As one of Breaking Bad‘s biggest influences, it’s no surprise that the series makes plenty of nods to The Godfather. Vince Gilligan’s Breaking Bad crosses into a number of different genres, from crime thriller and western to drama and sitcom. Naturally, this means the meth-making adventures of Walter White take inspiration from a wide variety of sources, but Breaking Bad still wears its love for epic organized crime movies on its sleeve, with references to Scarface, Reservoir Dogs and the Godfather trilogy dotted throughout the Easter egg-heavy show.
It feels serendipitous that Breaking Bad, often touted as the greatest TV series of all time, should be so heavily inspired by The Godfather, which in turn is considered by many to be the greatest movie of all time. On the surface, the two stories might appear very different – the era and setting are complete opposites, the characters are from entirely dissimilar backgrounds and Breaking Bad infuses dark humor where The Godfather barely cracked a smile. Look a little deeper, however, and the references, parallels and allusions to Francis Ford Coppola’s classic are prevalent throughout Breaking Bad.
Walt’s Journey Mirrors Michael Corleone’s – The biggest, most sweeping similarity between Breaking Bad and The Godfather is in Walter White and Michael Corleone’s respective arcs. Although it’s tempting to compare Walt to Marlon Brando’s Vito, it’s Michael he shares most in common with. Both characters move from a position of innocence to one of criminal power and are intellectuals in a world of muscle, both shut their wives out of their business but end up endangering their family anyway, and both men go into hiding before returning home to settle old scores.
Shadowy Cinematography – As pointed out by Insider, Breaking Bad‘s cinematography is heavily inspired by The Godfather‘s. Gordon Willis’s work on the 1970s classic was notoriously shadowy, creating intrigue and allusion by hiding facial expressions from the audience. Several examples of this groundbreaking technique are implemented in Breaking Bad, particularly with Walter White.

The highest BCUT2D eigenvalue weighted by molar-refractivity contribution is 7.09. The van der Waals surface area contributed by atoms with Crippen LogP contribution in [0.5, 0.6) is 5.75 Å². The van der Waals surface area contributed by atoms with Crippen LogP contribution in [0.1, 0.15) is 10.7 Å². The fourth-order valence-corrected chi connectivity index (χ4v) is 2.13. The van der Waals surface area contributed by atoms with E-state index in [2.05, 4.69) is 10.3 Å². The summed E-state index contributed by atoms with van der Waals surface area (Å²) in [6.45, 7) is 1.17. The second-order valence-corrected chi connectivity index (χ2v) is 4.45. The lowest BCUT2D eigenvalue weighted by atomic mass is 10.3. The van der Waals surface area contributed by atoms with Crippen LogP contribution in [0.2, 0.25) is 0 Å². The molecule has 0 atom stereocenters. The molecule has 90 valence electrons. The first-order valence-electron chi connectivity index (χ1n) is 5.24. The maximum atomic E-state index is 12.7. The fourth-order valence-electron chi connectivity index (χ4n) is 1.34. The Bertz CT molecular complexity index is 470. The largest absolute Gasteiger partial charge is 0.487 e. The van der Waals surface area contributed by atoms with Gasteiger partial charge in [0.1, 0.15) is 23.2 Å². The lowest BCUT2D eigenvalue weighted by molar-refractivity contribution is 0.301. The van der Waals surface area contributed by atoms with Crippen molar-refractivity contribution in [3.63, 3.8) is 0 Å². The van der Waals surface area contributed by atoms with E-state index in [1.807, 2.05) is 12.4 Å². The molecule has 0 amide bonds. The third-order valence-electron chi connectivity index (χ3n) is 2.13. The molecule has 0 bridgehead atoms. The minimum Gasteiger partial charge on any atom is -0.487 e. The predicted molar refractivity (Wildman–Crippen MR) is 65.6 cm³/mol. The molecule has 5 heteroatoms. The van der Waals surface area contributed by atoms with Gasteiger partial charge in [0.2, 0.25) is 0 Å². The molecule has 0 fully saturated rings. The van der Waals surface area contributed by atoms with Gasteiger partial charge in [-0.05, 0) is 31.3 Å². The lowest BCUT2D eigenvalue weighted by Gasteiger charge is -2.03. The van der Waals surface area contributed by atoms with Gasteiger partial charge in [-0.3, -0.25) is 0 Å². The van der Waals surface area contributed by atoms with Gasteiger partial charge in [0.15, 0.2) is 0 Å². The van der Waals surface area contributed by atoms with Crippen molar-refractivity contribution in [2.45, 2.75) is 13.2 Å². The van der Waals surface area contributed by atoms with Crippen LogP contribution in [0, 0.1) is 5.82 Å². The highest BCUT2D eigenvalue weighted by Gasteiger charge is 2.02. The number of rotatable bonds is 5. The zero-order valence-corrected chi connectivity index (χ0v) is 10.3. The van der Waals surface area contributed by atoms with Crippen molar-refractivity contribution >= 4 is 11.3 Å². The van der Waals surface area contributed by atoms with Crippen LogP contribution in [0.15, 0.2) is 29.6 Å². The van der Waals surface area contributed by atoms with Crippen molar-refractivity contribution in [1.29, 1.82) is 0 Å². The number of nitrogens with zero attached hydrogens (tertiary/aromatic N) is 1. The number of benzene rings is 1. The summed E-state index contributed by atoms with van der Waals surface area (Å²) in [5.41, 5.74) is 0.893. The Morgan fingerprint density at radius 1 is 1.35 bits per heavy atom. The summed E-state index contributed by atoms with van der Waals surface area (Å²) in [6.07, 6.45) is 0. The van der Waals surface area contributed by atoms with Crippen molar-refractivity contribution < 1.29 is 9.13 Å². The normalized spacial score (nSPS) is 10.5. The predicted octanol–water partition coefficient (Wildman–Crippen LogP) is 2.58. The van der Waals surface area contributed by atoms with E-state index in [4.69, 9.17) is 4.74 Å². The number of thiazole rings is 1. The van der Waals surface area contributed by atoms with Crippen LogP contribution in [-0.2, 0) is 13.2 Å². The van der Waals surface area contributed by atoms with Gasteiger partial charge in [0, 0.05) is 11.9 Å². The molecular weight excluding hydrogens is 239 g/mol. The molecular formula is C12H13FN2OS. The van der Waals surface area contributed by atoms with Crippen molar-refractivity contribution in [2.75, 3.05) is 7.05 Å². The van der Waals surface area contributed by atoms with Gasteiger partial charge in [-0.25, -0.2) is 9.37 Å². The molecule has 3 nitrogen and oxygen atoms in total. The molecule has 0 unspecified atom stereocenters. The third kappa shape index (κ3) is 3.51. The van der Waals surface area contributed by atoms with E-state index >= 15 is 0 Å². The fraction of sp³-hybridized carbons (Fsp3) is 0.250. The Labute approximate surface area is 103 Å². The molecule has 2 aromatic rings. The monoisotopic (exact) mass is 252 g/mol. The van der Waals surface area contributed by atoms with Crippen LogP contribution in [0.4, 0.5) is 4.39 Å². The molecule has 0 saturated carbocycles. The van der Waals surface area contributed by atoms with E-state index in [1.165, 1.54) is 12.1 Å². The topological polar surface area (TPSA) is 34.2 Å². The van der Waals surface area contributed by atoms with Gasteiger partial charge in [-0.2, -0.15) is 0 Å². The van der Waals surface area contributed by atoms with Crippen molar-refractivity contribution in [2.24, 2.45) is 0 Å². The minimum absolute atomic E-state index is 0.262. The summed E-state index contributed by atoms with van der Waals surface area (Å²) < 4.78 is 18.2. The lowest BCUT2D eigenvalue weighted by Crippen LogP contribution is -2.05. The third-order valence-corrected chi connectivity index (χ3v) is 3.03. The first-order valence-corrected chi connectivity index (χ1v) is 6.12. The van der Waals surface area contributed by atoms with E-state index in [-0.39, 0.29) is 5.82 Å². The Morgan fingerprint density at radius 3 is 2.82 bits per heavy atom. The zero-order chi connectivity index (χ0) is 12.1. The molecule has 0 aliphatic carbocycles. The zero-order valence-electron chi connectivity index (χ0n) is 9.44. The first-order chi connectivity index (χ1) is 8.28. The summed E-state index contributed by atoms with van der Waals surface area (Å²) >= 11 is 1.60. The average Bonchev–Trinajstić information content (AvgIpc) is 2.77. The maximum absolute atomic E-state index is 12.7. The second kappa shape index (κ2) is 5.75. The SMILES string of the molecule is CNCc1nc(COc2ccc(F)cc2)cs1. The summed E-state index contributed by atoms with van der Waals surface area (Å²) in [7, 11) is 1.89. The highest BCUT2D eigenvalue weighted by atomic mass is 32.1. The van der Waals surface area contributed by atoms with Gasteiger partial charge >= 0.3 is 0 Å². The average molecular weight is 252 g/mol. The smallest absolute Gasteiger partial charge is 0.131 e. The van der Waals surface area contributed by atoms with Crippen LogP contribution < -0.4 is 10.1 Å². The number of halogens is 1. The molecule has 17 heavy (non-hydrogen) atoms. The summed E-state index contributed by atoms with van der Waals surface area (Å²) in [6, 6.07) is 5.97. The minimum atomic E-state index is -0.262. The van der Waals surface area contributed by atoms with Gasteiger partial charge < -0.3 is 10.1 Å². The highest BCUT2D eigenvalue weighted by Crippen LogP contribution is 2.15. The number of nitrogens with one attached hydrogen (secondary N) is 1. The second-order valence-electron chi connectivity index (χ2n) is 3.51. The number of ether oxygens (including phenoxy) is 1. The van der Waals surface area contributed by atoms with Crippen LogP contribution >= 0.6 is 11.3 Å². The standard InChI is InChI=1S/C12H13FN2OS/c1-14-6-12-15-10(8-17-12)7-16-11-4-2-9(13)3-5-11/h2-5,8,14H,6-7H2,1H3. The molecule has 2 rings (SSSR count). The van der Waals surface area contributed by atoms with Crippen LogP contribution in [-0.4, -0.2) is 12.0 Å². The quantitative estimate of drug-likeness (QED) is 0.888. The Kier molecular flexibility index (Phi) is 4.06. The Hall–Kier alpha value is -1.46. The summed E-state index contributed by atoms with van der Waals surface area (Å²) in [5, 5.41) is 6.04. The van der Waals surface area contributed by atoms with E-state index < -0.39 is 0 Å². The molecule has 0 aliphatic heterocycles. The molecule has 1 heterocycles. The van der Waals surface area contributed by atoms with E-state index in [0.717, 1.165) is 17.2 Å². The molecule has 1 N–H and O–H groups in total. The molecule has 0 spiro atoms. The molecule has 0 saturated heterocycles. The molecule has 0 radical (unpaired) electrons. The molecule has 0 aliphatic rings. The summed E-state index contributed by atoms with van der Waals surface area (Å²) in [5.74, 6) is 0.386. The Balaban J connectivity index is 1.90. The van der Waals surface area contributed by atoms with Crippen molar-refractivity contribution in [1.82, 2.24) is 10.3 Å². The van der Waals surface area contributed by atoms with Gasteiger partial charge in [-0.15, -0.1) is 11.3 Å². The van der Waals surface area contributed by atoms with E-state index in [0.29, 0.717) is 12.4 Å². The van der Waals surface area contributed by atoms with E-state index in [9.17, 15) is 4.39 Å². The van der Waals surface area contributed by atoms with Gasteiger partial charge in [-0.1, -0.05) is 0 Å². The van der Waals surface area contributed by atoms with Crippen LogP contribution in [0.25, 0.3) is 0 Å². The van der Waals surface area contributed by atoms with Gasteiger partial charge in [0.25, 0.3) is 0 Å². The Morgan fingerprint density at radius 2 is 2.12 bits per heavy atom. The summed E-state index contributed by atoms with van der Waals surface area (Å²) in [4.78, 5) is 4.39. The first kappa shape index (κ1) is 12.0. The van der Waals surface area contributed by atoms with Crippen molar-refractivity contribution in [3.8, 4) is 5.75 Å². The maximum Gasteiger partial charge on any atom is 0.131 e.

Recycling Famous Quotes – Breaking Bad borrows several quotes directly from The Godfather. Both Michael Corleone and Walter White drop Sun Tzu’s “keep your friends close, keep your enemies closer” advice. Saul Goodman asks Jesse if he’ll put in a good word with him “for old time’s sake” which mirror’s Tessio’s plea in The Godfather. Saul also mocks Skyler with The Godfather‘s famous “an offer he can’t refuse” line.
Saul Compares Himself To Tom Hagen – It’s fitting that Saul should be the main source of references to The Godfather in Breaking Bad – he’s the fish out of water most likely to compare real life crime with the movies. Explaining his role in the drug business to Walt, Saul visits Bryan Cranston’s character at his high school teacher day job and asks “what did Tom Hagen do for Vito Corleone?” Walt balks at being compared to Vito, and Saul accuses him of being a “Fredo” instead.
Oranges Foreshadowing Death – Coppola famously uses oranges to signify when a character is going to be killed or when an attempt will be made on their life. Breaking Bad does the same but in a less serious way. When Ted slips and falls over his rug, a bowl of oranges is placed prominently in shot. In a further example, Walt’s neighbor drops a bag of oranges when he returns to his old home in season 5’s “Blood Money,” hinting towards deadly intentions.
Murderous Montages – One of the most famous sequences in The Godfather is the montage of Michael Corleone’s men taking out rival gangsters while Michael himself attends the christening of his nephew. Walt performs a modern version of this when orchestrating his own series of murders, killing those in jail who might potentially reveal Walt to the authorities. Walt is at his family home during this, and plays with his young daughter while the TV news covers the murders.
Hank Confronts Walter White – After Hank figures out Walter White is Heisenberg, their confrontation scene has numerous parallels with Michael confronting Fredo in The Godfather II. The grabbing of the face, Hank/Michael’s flitting between anger and betrayal, and the heavy focus on “family.” Vince Gilligan has claimed that these similarities weren’t intentional, but did notice them after watching the iconic Breaking Bad scene back.